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From Georgetown, Texas, USA:

My 11 year old daughter has type 1 diabetes, has been menstruating for a year, and is now having a hard time with control. She is currently on 24 units of NPH with 12 units of Humalog at breakfast, 12 units of Humalog at dinner, and 26 units of Lantus (insulin glargine) at bedtime, along with a sliding scale on the Humalog for higher than normal values. The current trend we are seeing is normal at breakfast, low-to-normal two hours later at snack, low at lunch time, high two hours later at snack, and the highest value of the day is at dinner time. Bedtime and 2:00 am values are normal. What can we do to get those afternoon values down and our lunch time values into normal range?


Certainly you want to confer with your daughter's diabetes team, but I might have you consider the following:

Since her readings two hours after breakfast are normal-to-low, that sounds pretty good and suggests that the dose of Humalog at breakfast is covering her well. So why is she eating the snack? Remember, Humalog peaks about 90 minutes after you give it so by mid-morning you are losing its peak effect. Perhaps she gets the snack to prevent a low before lunch? If she is high in the mid-afternoon and dinner, it suggests that the dose of morning NPH is inadequate. Is she getting a mid-afternoon snack? That might add to higher readings towards dinner. I do not like to limit food, if the child is hungry, but I see no reason to "force food" if the child does not want a snack if the child is receiving Humalog.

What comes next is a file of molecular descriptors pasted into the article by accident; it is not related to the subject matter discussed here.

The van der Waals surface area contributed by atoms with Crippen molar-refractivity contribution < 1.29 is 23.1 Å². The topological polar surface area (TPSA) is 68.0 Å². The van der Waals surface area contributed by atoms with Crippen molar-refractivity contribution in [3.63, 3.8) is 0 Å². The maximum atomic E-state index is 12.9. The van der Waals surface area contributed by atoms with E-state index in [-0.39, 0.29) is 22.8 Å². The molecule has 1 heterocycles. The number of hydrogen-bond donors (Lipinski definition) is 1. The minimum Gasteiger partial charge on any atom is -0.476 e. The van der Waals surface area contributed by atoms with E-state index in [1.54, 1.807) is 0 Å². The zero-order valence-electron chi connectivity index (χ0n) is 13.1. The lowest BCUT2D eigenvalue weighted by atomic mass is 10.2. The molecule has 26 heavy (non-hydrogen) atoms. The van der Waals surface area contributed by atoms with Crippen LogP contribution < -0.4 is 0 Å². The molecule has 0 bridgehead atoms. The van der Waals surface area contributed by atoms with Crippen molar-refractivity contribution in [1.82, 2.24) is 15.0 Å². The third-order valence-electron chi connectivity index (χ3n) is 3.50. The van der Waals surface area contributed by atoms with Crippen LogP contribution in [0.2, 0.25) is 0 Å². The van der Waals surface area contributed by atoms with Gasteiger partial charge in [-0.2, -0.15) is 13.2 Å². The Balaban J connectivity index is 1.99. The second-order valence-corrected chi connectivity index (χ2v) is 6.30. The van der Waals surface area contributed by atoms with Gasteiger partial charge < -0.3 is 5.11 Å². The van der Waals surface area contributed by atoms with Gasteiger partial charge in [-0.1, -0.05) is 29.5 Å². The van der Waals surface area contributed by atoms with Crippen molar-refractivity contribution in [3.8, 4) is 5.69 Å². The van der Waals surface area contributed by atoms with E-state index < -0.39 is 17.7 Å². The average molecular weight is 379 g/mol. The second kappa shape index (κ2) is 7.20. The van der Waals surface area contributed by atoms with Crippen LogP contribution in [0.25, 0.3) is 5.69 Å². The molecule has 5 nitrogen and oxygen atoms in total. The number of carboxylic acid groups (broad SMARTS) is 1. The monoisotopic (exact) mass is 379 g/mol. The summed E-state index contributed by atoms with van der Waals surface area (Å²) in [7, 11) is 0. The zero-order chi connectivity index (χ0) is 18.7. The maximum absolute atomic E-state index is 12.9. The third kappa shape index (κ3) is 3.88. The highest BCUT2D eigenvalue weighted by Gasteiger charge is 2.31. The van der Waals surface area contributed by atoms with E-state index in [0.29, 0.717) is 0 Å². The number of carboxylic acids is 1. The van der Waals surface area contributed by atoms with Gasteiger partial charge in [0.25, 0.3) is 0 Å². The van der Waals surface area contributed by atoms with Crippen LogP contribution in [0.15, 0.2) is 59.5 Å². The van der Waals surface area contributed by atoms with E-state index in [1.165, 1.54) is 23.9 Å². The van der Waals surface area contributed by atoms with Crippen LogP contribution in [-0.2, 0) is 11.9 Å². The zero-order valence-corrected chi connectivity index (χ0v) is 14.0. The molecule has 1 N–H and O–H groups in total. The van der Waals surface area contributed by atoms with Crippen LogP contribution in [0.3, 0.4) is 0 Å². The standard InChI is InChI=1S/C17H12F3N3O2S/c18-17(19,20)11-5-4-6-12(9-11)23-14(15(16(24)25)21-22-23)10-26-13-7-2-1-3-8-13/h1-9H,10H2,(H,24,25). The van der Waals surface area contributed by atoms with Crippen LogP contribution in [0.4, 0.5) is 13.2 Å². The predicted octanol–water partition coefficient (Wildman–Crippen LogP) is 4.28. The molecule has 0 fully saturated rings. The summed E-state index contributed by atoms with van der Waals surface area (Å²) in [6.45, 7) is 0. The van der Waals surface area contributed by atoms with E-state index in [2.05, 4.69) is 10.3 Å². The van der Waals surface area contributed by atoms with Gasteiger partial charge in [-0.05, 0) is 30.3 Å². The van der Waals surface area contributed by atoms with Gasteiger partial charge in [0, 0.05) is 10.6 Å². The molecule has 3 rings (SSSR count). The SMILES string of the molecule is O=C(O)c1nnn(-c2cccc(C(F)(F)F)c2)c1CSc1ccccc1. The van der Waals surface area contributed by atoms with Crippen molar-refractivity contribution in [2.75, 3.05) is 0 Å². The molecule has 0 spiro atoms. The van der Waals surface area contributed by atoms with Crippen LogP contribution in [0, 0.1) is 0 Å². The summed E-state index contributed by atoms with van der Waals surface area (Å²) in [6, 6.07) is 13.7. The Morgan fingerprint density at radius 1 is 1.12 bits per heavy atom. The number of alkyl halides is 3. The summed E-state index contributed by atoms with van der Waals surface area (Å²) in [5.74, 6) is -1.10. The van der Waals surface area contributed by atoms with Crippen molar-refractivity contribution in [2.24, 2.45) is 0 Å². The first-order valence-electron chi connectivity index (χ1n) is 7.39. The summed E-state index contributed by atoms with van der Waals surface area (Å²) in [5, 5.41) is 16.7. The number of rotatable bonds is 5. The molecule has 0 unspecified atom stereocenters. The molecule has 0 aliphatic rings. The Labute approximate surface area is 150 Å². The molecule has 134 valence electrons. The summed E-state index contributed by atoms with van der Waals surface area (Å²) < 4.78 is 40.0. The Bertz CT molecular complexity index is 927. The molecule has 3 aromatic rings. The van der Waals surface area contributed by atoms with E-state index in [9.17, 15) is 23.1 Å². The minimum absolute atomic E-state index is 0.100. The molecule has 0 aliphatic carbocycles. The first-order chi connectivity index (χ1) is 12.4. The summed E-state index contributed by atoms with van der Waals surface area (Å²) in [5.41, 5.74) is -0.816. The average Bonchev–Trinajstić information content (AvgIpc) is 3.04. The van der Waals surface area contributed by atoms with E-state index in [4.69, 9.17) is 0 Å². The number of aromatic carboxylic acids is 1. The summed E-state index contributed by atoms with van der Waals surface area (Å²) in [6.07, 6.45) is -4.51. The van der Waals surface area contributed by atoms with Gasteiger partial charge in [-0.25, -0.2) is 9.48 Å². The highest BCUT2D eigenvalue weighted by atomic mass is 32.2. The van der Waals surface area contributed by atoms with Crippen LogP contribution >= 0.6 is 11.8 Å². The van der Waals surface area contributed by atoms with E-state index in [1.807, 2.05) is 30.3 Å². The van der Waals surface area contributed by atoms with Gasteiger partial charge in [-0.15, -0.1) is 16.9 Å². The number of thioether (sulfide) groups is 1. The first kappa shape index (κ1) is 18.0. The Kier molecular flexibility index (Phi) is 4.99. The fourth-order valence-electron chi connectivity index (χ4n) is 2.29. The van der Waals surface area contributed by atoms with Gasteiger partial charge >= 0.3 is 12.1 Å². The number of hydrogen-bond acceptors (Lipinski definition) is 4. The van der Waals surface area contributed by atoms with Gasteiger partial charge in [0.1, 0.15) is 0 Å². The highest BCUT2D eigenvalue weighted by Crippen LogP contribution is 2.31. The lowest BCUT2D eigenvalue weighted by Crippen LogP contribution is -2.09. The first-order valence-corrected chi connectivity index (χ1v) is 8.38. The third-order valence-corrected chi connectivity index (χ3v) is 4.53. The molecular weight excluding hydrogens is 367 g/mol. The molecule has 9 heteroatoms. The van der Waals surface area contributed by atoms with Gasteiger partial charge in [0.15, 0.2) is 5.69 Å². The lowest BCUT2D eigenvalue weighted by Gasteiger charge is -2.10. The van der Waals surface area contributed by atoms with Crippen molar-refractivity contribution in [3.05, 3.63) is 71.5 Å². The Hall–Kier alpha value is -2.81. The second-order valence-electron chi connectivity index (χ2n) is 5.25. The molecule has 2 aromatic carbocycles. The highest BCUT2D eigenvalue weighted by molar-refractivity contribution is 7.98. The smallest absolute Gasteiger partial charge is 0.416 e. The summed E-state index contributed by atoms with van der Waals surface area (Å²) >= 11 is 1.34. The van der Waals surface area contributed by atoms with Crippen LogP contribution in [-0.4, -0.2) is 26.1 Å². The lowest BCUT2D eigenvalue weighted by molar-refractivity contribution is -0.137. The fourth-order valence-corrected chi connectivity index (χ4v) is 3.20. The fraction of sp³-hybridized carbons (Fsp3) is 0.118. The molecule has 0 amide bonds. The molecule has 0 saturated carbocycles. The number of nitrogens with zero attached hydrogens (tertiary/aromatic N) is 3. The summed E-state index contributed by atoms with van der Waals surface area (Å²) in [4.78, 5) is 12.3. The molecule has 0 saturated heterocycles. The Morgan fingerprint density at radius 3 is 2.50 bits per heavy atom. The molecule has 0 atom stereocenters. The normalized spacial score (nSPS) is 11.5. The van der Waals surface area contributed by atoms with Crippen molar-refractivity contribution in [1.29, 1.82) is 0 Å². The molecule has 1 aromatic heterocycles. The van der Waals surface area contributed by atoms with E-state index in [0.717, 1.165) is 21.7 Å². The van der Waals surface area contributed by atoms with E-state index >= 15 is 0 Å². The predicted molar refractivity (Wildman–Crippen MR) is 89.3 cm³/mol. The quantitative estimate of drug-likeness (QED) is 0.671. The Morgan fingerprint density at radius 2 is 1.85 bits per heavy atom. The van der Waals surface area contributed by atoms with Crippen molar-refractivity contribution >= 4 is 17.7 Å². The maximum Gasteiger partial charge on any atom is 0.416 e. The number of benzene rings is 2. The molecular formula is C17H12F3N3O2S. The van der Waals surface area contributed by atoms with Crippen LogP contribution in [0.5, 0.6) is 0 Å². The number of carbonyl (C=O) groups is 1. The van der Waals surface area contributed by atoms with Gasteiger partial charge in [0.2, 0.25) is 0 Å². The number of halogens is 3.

So here are some considerations:

  1. Limit or stop the afternoon snack.
  2. Increase the morning NPH to attack the afternoon readings and lower the morning Humalog to smooth out the lower readings before and at lunch.
  3. Switch to Lente rather than NPH at breakfast since it peaks a little later, but you still might need to adjust the dose.
  4. She is already using multiple daily injections, although perhaps a non-classic basal/bolus routine given the use of NPH. Are you sure you're carb counting well and using the correct insulin-to-carb ratio? You probably are at breakfast, but maybe a higher ratio towards lunch and use of Humalog then might help.
  5. She could progress to using an insulin pump.
  6. Keep talking to your daughter's diabetes team.


Original posting 4 Jul 2002
Posted to Puberty


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Last Updated: Tuesday April 06, 2010 15:09:36
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